Tilton also remains a proponent of consolidation.  His voice is growing increasingly louder on the subject of cross-border mergers and the flow of capital based his belief that the US and the European Union should move forward on Phase II of a transatlantic agreement and pave the way to permitting cross border commercial activity in the airline industry.  As Tilton noted in his UK speech, “capital is global and doesn't have sovereign inhibitions."

Like him or not, Tilton rarely shies away from stating his views, even at the risk of ruffling some stakeholder’s feathers.  For Tilton, too many people focus on the past rather than the future and what needs removed in order that the industry can continue to evolve. That evolution may continue to prove painful for some in the industry as Open Skies and re-shaped alliances bring new competition all the while presenting new opportunities for agile and nimble operators.

Tilton’s role, like that of the Anderson, Arpey, Smisek , Parker and other airline CEOs, is to serve as agents of that change and find a way to balance the demands and interests of labor, shareholders and other stakeholders that depend on a robust, profitable industry.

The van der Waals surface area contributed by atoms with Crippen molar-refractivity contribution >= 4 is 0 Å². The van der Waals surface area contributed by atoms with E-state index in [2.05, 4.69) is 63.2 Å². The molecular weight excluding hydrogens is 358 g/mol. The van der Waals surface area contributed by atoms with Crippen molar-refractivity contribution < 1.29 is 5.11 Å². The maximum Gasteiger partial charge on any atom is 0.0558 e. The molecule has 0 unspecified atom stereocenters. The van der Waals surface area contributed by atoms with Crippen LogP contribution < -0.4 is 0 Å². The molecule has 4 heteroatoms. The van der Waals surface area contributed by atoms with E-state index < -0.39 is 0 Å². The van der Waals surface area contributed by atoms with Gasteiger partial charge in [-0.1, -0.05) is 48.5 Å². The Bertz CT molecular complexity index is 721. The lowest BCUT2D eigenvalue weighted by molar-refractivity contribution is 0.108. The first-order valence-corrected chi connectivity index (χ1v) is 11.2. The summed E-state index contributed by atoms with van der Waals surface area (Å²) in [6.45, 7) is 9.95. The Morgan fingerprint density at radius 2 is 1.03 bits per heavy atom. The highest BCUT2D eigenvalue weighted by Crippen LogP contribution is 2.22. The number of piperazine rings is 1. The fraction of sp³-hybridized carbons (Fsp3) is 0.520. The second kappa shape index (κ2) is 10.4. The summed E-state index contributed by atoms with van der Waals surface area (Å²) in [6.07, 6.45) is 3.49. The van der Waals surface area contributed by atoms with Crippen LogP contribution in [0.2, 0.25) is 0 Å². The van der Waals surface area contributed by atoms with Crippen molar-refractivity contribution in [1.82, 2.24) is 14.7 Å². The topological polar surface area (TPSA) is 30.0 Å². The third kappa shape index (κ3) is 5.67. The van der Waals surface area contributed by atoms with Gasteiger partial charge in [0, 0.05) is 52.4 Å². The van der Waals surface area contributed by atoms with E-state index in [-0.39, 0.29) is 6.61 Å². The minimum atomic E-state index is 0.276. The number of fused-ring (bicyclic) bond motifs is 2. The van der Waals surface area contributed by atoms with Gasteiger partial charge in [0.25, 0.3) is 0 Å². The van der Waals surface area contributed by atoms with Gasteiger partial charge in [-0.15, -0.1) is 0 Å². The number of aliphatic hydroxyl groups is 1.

Note:  I hold stock and options in Hawaiian Holdings, Inc. as a result of my Board position.  I also hold stock in United Airlines accumulated at various points in time since the company emerged from bankruptcy.

Reader Comments (23)

Glen Tilton has laid off thousands and outsouced the experienced hands that used to control the airplanes to save a buck. United will be a regional jet airline with almost every ticket saying United operated by *****, and you are revaling in this idea. Glen Tilton wants to merge and run with his big bucks. Just remember that when your family walks onto these aircraft. The staff working the flight that is responsible for your life have been gutted with pay cuts, lost their pensions, and overall have been demoralized, yet you want to say they are behaving badly???? That is a huge stretch from the truth. Do you know it usually costs around $60,000 to $100,000 for a flying education so it will be no wonder in a couple years when there are no exceptional pilots coming up through the ranks. The job will not be worth it. Half the year away from home and family with terrible pay and pensions, not to mention the school loans to pay off. Sad day. Just speaking for the other side here that you call behaving badly. They have been abused.

02.19.2010 | Unregistered CommenterJohn Doe

Hey there, John Doe-

Next time run a spell-checker. While you're at it, have your mommy do a proof-read. You have zero credibility because you can't even convey your thoughts in decent English.